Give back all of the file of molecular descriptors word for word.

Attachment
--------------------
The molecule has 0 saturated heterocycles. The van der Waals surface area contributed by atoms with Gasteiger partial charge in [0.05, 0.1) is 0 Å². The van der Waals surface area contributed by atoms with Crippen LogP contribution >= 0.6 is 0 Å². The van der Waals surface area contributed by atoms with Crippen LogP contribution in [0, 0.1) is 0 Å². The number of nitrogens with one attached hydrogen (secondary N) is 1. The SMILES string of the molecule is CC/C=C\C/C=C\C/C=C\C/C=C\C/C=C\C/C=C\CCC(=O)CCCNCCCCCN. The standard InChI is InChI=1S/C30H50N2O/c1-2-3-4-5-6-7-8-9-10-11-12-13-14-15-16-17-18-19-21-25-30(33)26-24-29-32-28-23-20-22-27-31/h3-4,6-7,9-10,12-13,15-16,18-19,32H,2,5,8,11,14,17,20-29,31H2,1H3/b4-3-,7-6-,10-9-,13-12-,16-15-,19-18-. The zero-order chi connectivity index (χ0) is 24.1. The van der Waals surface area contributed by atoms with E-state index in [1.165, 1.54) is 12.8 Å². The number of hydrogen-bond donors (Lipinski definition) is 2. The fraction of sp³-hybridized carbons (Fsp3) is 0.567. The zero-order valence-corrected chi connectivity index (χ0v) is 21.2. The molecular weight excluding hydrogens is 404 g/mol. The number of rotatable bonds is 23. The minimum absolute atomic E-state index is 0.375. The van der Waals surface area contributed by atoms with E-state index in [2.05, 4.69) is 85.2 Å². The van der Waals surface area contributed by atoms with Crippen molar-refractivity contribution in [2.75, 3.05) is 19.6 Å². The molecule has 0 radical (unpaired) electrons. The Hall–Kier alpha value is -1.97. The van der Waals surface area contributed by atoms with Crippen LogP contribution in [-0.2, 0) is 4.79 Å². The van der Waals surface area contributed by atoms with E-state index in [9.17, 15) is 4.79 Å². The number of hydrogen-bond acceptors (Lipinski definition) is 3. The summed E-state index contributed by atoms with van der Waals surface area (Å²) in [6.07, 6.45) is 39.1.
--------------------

The molecule has 0 saturated heterocycles. The van der Waals surface area contributed by atoms with Gasteiger partial charge in [0.05, 0.1) is 0 Å². The van der Waals surface area contributed by atoms with Crippen LogP contribution >= 0.6 is 0 Å². The van der Waals surface area contributed by atoms with Crippen LogP contribution in [0, 0.1) is 0 Å². The number of nitrogens with one attached hydrogen (secondary N) is 1. The SMILES string of the molecule is CC/C=C\C/C=C\C/C=C\C/C=C\C/C=C\C/C=C\CCC(=O)CCCNCCCCCN. The standard InChI is InChI=1S/C30H50N2O/c1-2-3-4-5-6-7-8-9-10-11-12-13-14-15-16-17-18-19-21-25-30(33)26-24-29-32-28-23-20-22-27-31/h3-4,6-7,9-10,12-13,15-16,18-19,32H,2,5,8,11,14,17,20-29,31H2,1H3/b4-3-,7-6-,10-9-,13-12-,16-15-,19-18-. The zero-order chi connectivity index (χ0) is 24.1. The van der Waals surface area contributed by atoms with E-state index in [1.165, 1.54) is 12.8 Å². The number of hydrogen-bond donors (Lipinski definition) is 2. The fraction of sp³-hybridized carbons (Fsp3) is 0.567. The zero-order valence-corrected chi connectivity index (χ0v) is 21.2. The molecular weight excluding hydrogens is 404 g/mol. The number of rotatable bonds is 23. The minimum absolute atomic E-state index is 0.375. The van der Waals surface area contributed by atoms with E-state index in [2.05, 4.69) is 85.2 Å². The van der Waals surface area contributed by atoms with Crippen molar-refractivity contribution in [2.75, 3.05) is 19.6 Å². The molecule has 0 radical (unpaired) electrons. The Hall–Kier alpha value is -1.97. The van der Waals surface area contributed by atoms with Crippen LogP contribution in [-0.2, 0) is 4.79 Å². The van der Waals surface area contributed by atoms with E-state index in [9.17, 15) is 4.79 Å². The number of hydrogen-bond acceptors (Lipinski definition) is 3. The summed E-state index contributed by atoms with van der Waals surface area (Å²) in [6.07, 6.45) is 39.1.